A Lesson in Unintended Consequences
I’m all for the scientific pursuit of knowledge. I have degrees in two very different scientific fields, I value the scientific method, and I firmly believe that knowledge is power (or as I learned from watching G.I Joe cartoons while growing up , “Knowing is half the battle”). I say all this to make clear that this shouldn’t be taken as a knock on science or the particular scientists involved in this story. Rather, I present this news item as an example of the dangers of unintended consequences:
Some scientists studying penguins may be inadvertently harming them with the metal bands they use to keep track of the tuxedo-clad seabirds, a new study says.
The survival rate of King penguins with metal bands on their flippers was 44 percent lower than those without bands and banded birds produced far fewer chicks, according to new research published Wednesday in the journal Nature.
The theory is that the metal bands — either aluminum or stainless steel — increase drag on the penguins when they swim, making them work harder, the study’s authors said.
Author Yvon Le Maho of the University of Strasbourg in France, said the banded penguins looked haggard, appearing older than their actual age.
Consequently, studies that use banded penguins — including ones about the effects of global warming on the seabirds — may be inaccurate, mixing up other changes in penguin life with the effects from banding, said Le Maho and colleague Claire Saraux.
Now imagine that the scientists are government and we are the penguins. Such unintended consequences are not at all uncommon from government policy. It’s not usually so bad as drastically increasing mortality rates, but unintended consequences abound whenever government do-gooders get a design in their eyes for how to improve society.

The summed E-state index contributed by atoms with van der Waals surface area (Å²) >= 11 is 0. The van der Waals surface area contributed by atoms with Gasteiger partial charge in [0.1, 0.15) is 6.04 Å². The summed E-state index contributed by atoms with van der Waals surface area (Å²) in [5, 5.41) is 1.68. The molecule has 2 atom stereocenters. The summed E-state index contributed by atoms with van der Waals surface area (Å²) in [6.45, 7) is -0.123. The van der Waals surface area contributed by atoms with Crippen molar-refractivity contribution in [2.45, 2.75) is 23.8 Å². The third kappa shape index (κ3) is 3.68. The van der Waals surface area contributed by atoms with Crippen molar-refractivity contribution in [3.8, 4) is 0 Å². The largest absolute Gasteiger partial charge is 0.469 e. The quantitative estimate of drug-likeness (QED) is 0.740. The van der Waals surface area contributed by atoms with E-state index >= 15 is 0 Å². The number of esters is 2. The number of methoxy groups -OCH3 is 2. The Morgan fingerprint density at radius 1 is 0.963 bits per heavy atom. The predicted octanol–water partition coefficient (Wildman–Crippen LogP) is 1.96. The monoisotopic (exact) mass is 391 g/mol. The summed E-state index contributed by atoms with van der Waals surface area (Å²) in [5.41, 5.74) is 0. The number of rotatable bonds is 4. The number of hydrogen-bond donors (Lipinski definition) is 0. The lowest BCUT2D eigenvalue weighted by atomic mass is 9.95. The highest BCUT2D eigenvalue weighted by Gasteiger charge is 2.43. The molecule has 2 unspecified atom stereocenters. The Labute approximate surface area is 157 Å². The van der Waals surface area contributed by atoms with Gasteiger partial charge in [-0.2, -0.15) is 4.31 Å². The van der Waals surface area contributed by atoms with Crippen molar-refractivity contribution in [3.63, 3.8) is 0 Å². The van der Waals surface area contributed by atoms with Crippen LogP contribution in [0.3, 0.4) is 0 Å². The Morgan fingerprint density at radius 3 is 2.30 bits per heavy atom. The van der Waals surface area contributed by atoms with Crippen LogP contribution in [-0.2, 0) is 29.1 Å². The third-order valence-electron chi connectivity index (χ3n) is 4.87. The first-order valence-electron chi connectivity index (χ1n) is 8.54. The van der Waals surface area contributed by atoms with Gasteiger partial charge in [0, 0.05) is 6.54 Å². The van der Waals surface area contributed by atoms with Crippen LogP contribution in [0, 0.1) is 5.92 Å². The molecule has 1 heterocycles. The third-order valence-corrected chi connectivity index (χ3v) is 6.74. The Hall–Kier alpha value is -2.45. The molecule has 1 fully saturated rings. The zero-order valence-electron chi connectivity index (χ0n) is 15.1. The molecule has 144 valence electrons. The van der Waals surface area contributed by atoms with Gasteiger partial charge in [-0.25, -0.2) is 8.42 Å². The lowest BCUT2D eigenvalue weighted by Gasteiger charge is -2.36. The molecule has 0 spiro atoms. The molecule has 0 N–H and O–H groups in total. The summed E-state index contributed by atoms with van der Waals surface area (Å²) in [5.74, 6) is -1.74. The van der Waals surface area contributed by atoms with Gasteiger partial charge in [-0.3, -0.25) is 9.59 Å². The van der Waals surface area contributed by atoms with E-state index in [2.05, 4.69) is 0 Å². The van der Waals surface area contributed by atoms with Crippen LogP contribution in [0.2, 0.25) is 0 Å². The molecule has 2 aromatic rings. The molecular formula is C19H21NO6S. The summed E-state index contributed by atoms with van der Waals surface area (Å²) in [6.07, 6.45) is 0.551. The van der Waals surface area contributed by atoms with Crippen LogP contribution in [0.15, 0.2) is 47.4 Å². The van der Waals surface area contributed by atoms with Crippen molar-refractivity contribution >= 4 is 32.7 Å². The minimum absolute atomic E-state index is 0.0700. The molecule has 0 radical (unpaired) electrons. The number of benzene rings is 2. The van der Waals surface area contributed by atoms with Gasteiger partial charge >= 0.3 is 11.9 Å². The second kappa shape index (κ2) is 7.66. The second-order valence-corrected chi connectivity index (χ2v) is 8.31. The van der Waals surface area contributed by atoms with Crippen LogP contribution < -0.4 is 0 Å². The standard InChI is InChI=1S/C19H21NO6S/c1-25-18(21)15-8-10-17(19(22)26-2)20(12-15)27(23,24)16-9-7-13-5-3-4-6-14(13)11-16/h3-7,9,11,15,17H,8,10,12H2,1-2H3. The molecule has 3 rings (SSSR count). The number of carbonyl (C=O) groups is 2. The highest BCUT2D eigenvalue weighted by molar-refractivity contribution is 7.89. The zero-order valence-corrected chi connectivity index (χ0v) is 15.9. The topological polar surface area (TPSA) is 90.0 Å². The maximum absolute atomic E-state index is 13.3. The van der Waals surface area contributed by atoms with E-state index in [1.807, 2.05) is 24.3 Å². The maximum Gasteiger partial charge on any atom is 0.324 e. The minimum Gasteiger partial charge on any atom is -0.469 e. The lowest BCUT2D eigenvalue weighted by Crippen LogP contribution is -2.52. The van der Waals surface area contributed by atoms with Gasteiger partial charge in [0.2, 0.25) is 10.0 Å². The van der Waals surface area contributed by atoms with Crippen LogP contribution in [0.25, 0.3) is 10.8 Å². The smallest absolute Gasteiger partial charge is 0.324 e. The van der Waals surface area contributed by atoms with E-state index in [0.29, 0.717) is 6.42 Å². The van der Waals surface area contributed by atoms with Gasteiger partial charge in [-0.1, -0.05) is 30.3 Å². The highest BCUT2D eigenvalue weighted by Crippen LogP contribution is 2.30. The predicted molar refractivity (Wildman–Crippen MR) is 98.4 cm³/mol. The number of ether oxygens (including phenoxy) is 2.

In the case of the penguins, I’m sure this new finding will be incorporated into future studies, with new study techniques being developed and implemented so that future beings aren’t condemned to death. That’s the difference between science and government. Scientists learn (eventually); government’s don’t. We know that government imposed minimum wages hurt the very people they are said to help, but still they remain, and are constantly increased. We know that government meddling in the housing market contributed to the economic collapse, yet the very same policies continue today.
We need a government that is aware of the likelihood and dangers of unintended consequences from sweeping legislation that drastically increases the role of government in society. It’s not that one expects the exact problems to be foreseen in every case (they are, after all, unintended), but a general awareness of the danger government can inflict on society through its meddling would result in far fewer destructive policies ever seeing the light of day. We penguins request just that little bit of additional consideration for our well-being.